THE Duchess of Cambridge became the “Talk of the Toon” today when she was warmly welcomed by the people of Newcastle – and hugged by one young admirer.
Hundreds of well-wishers lined the grounds of the city’s civic centre to greet Kate, who was carrying out a string of solo engagements in the North East.
But 10-year-old Terry Campbell, from Blyth, Northumberland, was determined to meet her and joined his teacher, Kim Ramsey, and classmates on a trip to see her.
The Duchess, dressed in a burgundy coat by an unnamed designer which she last wore on Christmas Day, did not need to be asked twice and hugged the schoolboy during a walkabout, leaving him beaming but tongue-tied.
Ms Ramsey, from Morpeth Road Primary School in Blyth, joked afterwards: “This will go down as a cultural and historic event, that’s what we’re putting it down as.
“We heard on the radio she was coming so I organised a school trip. Terry’s full of life and he said ’I’m going to ask her for a hug’ and he did.”
The youngster was so overawed by the experience he could only answer “yes” when asked if he enjoyed it.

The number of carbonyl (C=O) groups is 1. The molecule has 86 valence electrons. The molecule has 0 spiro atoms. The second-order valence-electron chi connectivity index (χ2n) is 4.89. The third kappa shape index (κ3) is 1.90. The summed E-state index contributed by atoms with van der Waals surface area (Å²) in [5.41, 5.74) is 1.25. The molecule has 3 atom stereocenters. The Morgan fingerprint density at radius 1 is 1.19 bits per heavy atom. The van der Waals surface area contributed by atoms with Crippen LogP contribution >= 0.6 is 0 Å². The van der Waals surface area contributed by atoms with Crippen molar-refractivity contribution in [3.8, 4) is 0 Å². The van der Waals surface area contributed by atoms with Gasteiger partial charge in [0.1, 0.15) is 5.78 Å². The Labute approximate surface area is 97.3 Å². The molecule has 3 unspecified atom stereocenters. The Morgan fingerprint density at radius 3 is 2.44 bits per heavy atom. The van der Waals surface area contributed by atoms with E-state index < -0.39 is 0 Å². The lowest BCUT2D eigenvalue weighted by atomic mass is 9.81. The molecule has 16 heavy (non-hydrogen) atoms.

Today’s visit is Kate’s first official trip to the North East and turned into a solo event when the Duke of Cambridge was forced to cancel his appearance to attend the funeral of his former nanny.
Olga Powell, who died last month, cared for William and Prince Harry when they were young boys, including during the difficult period when their parents’ marriage was breaking up in the early 1990s.
Kate told one well-wisher that she wished her husband could have been with her today.
Margaret Southam, in her 60s, from Gosforth, Newcastle, said after chatting to the Duchess: “I told her we wanted to see William and were sad he could not be here, and she said ’I’m missing him too’.”
Inside Newcastle Civic Centre, Kate met representatives from a number of community organisations which have been helping residents and businesses and working to improve life generally in the city.
She even tried her hand at the Paralympic sport of boccia, a form of bowls, when she joined two disabled players in motorised wheelchairs from the local Percy Hedley School, which teaches children with cerebral palsy and motor disorders.